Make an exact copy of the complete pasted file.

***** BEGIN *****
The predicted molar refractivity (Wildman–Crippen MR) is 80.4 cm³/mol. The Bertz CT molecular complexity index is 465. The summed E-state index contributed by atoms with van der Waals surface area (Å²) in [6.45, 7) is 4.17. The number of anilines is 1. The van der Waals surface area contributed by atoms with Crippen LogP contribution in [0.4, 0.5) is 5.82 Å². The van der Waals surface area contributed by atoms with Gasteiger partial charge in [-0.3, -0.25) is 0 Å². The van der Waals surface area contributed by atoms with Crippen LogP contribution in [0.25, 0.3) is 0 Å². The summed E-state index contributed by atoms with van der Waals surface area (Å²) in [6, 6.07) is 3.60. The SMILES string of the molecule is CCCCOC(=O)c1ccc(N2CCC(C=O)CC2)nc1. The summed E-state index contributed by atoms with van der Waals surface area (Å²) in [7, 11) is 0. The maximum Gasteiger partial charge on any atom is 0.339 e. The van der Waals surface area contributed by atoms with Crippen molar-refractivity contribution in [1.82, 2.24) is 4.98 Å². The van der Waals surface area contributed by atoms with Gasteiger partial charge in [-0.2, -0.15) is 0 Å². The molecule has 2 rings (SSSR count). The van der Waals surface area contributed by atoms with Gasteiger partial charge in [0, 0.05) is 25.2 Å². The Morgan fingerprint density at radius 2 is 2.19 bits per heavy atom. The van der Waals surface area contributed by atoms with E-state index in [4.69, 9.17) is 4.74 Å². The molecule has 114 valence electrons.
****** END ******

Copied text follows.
The predicted molar refractivity (Wildman–Crippen MR) is 80.4 cm³/mol. The Bertz CT molecular complexity index is 465. The summed E-state index contributed by atoms with van der Waals surface area (Å²) in [6.45, 7) is 4.17. The number of anilines is 1. The van der Waals surface area contributed by atoms with Crippen LogP contribution in [0.4, 0.5) is 5.82 Å². The van der Waals surface area contributed by atoms with Gasteiger partial charge in [-0.3, -0.25) is 0 Å². The van der Waals surface area contributed by atoms with Crippen LogP contribution in [0.25, 0.3) is 0 Å². The summed E-state index contributed by atoms with van der Waals surface area (Å²) in [6, 6.07) is 3.60. The SMILES string of the molecule is CCCCOC(=O)c1ccc(N2CCC(C=O)CC2)nc1. The summed E-state index contributed by atoms with van der Waals surface area (Å²) in [7, 11) is 0. The maximum Gasteiger partial charge on any atom is 0.339 e. The van der Waals surface area contributed by atoms with Crippen molar-refractivity contribution in [1.82, 2.24) is 4.98 Å². The van der Waals surface area contributed by atoms with Gasteiger partial charge in [-0.2, -0.15) is 0 Å². The molecule has 2 rings (SSSR count). The van der Waals surface area contributed by atoms with Gasteiger partial charge in [0, 0.05) is 25.2 Å². The Morgan fingerprint density at radius 2 is 2.19 bits per heavy atom. The van der Waals surface area contributed by atoms with E-state index in [4.69, 9.17) is 4.74 Å². The molecule has 114 valence electrons.